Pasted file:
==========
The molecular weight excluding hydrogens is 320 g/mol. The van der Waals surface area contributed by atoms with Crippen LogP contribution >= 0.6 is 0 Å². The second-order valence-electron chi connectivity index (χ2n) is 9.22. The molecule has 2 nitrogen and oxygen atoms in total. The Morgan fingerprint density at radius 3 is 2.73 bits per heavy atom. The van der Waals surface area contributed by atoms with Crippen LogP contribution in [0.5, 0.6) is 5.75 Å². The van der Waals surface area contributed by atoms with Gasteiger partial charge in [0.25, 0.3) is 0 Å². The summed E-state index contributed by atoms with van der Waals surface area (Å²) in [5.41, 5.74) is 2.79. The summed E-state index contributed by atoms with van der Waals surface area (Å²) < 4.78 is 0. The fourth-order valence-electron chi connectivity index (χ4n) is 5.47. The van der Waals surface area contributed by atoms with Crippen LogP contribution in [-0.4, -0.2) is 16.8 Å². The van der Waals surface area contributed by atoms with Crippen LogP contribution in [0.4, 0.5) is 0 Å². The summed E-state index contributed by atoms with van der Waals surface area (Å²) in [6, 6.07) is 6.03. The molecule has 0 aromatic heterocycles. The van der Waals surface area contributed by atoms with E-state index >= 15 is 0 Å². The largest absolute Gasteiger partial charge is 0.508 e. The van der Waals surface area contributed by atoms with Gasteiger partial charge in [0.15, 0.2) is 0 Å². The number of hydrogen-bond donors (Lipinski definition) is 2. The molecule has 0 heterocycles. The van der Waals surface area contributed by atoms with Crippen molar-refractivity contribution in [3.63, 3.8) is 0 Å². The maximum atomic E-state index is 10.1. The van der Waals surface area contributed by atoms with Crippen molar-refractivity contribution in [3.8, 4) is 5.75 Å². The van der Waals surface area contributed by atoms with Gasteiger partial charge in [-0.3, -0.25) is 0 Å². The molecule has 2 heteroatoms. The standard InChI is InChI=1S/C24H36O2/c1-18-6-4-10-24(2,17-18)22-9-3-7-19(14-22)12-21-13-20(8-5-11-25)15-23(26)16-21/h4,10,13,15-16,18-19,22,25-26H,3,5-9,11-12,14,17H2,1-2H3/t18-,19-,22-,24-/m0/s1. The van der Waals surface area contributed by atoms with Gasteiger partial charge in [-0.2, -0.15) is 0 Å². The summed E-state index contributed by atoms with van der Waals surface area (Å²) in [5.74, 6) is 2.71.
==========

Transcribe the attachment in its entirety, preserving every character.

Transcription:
The molecular weight excluding hydrogens is 320 g/mol. The van der Waals surface area contributed by atoms with Crippen LogP contribution >= 0.6 is 0 Å². The second-order valence-electron chi connectivity index (χ2n) is 9.22. The molecule has 2 nitrogen and oxygen atoms in total. The Morgan fingerprint density at radius 3 is 2.73 bits per heavy atom. The van der Waals surface area contributed by atoms with Crippen LogP contribution in [0.5, 0.6) is 5.75 Å². The van der Waals surface area contributed by atoms with Gasteiger partial charge in [0.25, 0.3) is 0 Å². The summed E-state index contributed by atoms with van der Waals surface area (Å²) in [5.41, 5.74) is 2.79. The summed E-state index contributed by atoms with van der Waals surface area (Å²) < 4.78 is 0. The fourth-order valence-electron chi connectivity index (χ4n) is 5.47. The van der Waals surface area contributed by atoms with Crippen LogP contribution in [-0.4, -0.2) is 16.8 Å². The van der Waals surface area contributed by atoms with Crippen LogP contribution in [0.4, 0.5) is 0 Å². The summed E-state index contributed by atoms with van der Waals surface area (Å²) in [6, 6.07) is 6.03. The molecule has 0 aromatic heterocycles. The van der Waals surface area contributed by atoms with E-state index >= 15 is 0 Å². The largest absolute Gasteiger partial charge is 0.508 e. The van der Waals surface area contributed by atoms with Gasteiger partial charge in [0.15, 0.2) is 0 Å². The number of hydrogen-bond donors (Lipinski definition) is 2. The molecule has 0 heterocycles. The van der Waals surface area contributed by atoms with Crippen molar-refractivity contribution in [3.63, 3.8) is 0 Å². The maximum atomic E-state index is 10.1. The van der Waals surface area contributed by atoms with Crippen molar-refractivity contribution in [3.8, 4) is 5.75 Å². The van der Waals surface area contributed by atoms with Gasteiger partial charge in [-0.3, -0.25) is 0 Å². The molecule has 2 heteroatoms. The standard InChI is InChI=1S/C24H36O2/c1-18-6-4-10-24(2,17-18)22-9-3-7-19(14-22)12-21-13-20(8-5-11-25)15-23(26)16-21/h4,10,13,15-16,18-19,22,25-26H,3,5-9,11-12,14,17H2,1-2H3/t18-,19-,22-,24-/m0/s1. The van der Waals surface area contributed by atoms with Gasteiger partial charge in [-0.2, -0.15) is 0 Å². The summed E-state index contributed by atoms with van der Waals surface area (Å²) in [5.74, 6) is 2.71.